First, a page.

In the United Kingdom, Professor Hugh Pennington wants all food inspections, primary and secondary, to be unannounced unless “there are specific and justifiable circumstances or reasons why a pre-arranged visit is necessary”.

The Wales News reports that:

In his report into the 2005 epidemic that struck down more than 150 people, most of them children, across the South Wales Valleys and claimed the life of Mason Jones, aged five, Professor Hugh Pennington found that all of the inspections made at the premises of the butcher responsible in the months before people became ill had been pre-arranged.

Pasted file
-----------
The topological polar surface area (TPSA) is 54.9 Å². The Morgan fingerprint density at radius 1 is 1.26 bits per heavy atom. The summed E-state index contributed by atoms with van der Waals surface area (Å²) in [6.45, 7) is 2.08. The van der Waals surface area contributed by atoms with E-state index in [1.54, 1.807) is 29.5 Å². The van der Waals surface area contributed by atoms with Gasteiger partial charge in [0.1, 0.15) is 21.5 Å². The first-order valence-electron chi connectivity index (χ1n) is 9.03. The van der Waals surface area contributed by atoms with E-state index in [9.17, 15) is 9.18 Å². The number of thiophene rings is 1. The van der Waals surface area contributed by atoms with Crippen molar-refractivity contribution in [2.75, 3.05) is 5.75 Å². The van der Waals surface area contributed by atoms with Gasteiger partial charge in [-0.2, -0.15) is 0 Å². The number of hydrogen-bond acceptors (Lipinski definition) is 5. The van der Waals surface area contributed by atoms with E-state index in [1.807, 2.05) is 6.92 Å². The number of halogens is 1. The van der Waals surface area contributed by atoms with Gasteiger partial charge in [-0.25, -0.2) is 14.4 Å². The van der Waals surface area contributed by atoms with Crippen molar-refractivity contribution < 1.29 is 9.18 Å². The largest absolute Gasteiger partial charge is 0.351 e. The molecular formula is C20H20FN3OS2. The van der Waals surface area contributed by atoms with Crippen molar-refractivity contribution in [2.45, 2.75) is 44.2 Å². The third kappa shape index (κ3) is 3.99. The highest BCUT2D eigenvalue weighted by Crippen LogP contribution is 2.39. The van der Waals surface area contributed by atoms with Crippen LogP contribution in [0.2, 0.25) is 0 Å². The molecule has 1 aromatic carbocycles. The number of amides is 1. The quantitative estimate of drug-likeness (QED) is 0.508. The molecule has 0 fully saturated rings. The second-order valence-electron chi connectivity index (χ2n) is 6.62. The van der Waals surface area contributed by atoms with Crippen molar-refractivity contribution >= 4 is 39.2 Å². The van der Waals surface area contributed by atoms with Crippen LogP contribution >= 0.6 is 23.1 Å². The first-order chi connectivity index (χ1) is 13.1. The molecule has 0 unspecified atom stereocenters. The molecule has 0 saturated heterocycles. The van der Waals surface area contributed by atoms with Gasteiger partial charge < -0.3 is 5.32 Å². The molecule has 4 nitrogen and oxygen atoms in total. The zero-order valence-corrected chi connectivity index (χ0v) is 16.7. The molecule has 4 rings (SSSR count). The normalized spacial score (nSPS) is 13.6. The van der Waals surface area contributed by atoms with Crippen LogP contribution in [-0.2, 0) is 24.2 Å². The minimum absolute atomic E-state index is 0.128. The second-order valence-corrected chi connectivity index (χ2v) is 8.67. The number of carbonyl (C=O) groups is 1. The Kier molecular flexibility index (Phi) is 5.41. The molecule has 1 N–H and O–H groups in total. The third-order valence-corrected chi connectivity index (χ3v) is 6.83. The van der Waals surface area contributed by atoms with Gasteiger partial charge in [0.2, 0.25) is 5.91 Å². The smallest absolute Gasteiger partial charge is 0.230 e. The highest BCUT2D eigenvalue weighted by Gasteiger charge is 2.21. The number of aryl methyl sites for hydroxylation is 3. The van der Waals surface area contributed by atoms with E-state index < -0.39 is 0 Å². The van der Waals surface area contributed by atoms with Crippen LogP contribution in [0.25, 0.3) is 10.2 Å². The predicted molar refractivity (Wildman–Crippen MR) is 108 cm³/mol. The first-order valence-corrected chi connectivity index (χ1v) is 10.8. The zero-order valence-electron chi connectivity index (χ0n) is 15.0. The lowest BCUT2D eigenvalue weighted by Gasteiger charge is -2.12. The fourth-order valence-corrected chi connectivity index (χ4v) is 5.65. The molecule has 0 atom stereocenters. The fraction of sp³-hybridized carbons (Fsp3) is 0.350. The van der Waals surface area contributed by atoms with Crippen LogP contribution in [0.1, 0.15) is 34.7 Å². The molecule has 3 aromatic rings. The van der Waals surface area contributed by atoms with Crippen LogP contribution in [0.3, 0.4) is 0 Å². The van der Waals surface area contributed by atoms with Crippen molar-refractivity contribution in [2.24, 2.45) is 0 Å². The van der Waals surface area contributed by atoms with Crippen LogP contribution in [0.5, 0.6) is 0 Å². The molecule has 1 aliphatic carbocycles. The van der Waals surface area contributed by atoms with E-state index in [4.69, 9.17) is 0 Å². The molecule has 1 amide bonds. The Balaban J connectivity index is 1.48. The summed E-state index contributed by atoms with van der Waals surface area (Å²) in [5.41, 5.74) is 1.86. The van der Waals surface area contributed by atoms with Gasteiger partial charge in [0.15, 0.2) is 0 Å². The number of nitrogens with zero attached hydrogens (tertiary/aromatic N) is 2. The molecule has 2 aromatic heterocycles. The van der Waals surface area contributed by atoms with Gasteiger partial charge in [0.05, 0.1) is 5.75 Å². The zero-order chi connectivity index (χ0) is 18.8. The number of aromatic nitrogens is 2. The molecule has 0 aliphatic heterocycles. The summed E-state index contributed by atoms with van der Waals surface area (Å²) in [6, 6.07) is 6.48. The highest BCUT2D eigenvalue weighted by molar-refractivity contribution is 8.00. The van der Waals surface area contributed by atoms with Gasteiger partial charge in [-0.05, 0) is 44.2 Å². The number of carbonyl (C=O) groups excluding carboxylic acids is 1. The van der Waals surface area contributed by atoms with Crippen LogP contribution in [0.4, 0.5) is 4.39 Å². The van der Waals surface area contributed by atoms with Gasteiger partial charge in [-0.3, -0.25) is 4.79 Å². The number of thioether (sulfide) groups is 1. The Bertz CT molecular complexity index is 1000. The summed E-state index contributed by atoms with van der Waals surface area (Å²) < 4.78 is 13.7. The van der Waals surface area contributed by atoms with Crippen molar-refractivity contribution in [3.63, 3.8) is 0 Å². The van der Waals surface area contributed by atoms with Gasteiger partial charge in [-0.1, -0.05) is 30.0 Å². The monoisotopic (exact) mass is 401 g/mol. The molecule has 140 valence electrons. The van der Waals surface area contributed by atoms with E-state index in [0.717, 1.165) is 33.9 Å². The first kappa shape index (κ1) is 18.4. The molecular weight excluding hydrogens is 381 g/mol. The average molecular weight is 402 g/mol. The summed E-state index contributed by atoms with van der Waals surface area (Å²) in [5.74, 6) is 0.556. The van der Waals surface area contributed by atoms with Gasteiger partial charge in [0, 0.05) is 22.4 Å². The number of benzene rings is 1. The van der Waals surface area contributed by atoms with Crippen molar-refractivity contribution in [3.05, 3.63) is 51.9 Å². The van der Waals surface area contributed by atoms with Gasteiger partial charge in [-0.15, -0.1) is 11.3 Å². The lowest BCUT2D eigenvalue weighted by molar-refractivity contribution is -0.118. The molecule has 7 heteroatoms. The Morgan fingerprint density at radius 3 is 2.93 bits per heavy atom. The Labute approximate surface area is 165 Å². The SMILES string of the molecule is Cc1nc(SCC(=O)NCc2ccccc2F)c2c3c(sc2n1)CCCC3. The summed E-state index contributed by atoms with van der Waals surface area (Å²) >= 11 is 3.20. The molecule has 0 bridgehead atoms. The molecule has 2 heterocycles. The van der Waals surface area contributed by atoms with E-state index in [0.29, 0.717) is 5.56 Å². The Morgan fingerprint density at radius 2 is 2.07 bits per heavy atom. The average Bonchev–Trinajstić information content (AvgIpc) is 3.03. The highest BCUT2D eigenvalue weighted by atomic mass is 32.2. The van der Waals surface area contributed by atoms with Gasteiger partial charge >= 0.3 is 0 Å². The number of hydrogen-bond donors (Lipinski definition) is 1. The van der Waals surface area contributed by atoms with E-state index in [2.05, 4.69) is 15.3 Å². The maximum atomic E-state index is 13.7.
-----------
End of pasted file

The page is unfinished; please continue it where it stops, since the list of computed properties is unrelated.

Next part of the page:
The largest E. coli outbreak in Wales history has led to a campaign group to lobby for a law that would make it illegal for food hygiene officers to warn the businesses they are about to inspect.
Now unannounced inspections are considered the “best practice,” but do not always get carried out that way.  The Wales News has a story on the inspections controversy here.